We pushed the line-up hard this year. Patrick Wolf is an idol of ours and we just went for it. Hopefully people will recognise that. The line-up in general we feel so happy about – we don’t spend nearly as much as other festivals but genuinely feel the bands are of equal if not higher quality. It’s so exciting!
What’s your favourite performance from Knee Deeps past?
I suppose we’d all agree Willy Mason brought us closest to tears. A huge crowd sing-along, one of our favourite ever musicians gracing our stage, the evening just setting in with all the festival lights shinning….it was special. To be honest though, every act we’ve booked has performed outstandingly. Tall Ships have smashed it ever time – the crowd barrier broke during their set last year. Islet are just the most captivating performers. Scriber deserves so much more recognition because he’s both hilarious and super gifted. We’re good friends with Wolf Alice and their show last year was insane. I could say something about every band, but that’d get boring.
Who are you most exited about having play this year?
That’s just too hard. Koreless in a sense, because it’s different to anything we’ve had before and he’s one of our favourite producers. Kate Tempest in the same sense, she’s bringing in genres we’ve always wanted to touch on and is such an enigmatic performer (we saw her at Glasto and were sharking with excitement by the end).
You have a lot of very new acts on the bill, how do you find/pick them?
Lots of searching. Blogs like yours are excellent – right at the forefront. We go to a TON of gigs, listen to friends, surf facebook/soundcloud. There are lots of ways, and it’s a lot of fun.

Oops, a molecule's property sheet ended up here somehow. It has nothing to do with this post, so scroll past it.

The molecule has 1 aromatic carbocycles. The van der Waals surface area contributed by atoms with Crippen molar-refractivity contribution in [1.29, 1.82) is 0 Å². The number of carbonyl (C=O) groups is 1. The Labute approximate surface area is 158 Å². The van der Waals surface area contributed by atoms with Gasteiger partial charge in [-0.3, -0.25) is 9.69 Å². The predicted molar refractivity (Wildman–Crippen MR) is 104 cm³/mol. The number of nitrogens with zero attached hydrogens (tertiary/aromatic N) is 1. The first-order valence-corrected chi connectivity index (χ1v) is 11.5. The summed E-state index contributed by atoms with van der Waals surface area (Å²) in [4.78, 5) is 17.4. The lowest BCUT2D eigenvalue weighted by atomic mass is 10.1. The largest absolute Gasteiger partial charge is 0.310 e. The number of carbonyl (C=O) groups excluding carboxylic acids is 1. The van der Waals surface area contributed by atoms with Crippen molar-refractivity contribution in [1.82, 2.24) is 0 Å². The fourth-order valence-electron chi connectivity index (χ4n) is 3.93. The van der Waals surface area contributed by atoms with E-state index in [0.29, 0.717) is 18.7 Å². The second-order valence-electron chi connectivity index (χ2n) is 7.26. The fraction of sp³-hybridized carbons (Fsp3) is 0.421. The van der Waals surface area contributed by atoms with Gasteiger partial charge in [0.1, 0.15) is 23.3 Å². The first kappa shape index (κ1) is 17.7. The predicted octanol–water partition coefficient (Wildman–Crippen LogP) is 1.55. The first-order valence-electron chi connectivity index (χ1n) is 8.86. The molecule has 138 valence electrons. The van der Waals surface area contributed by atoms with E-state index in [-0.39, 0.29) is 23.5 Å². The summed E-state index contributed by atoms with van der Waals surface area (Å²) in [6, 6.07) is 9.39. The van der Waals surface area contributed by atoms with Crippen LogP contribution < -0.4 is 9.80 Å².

Last year it seemed a lot of acts were added quite close to the actual event, meaning you got a lot newer crop of ‘new’ bands than other festivals, how close to the deadline do you add them?
We keep adding right up the end really. We know we shouldn’t for publicity’s sake etc…but it’s just nice to hold slots open and find someone really fresh – there’s nothing worse than not having the space to add someone fantastic.
Another reason is genuinely time though – we are so picky choosing acts that making final decisions takes ages. Thinking about it, I’d quite like to go to an event where the line-up is constantly evolving (as long as it’s got a nice strong bunch early on). It keeps you guessing/hoping!
Any big surprises still in store?
We’re playing a DJ set last thing Saturday night….not really a surprise, but it could involve some I guess (clue: cake)
We haven’t got any big line-up surprises planned, but never say never! Honestly, don’t.
Music aside, what are you looking forward to this year?
PASTY MAKING. It’s always so much fun. You come in, build your own pasty, crimp it yourself, add your name in pastry, then cook it, then eat it. Proper good fun. Yoga will also be a lot of fun, as will our new outdoor cinema (showing Seinfeld, short films, other sitcoms, some feature lengths, and special visuals). We’re working with some new installation artists this year as well, and we’re keen to see the crazy things they’re producing.
We’re also all looking forward to letting our hair down come Saturday night (if crisis has been averted up until then). It’s the best feeling in the world!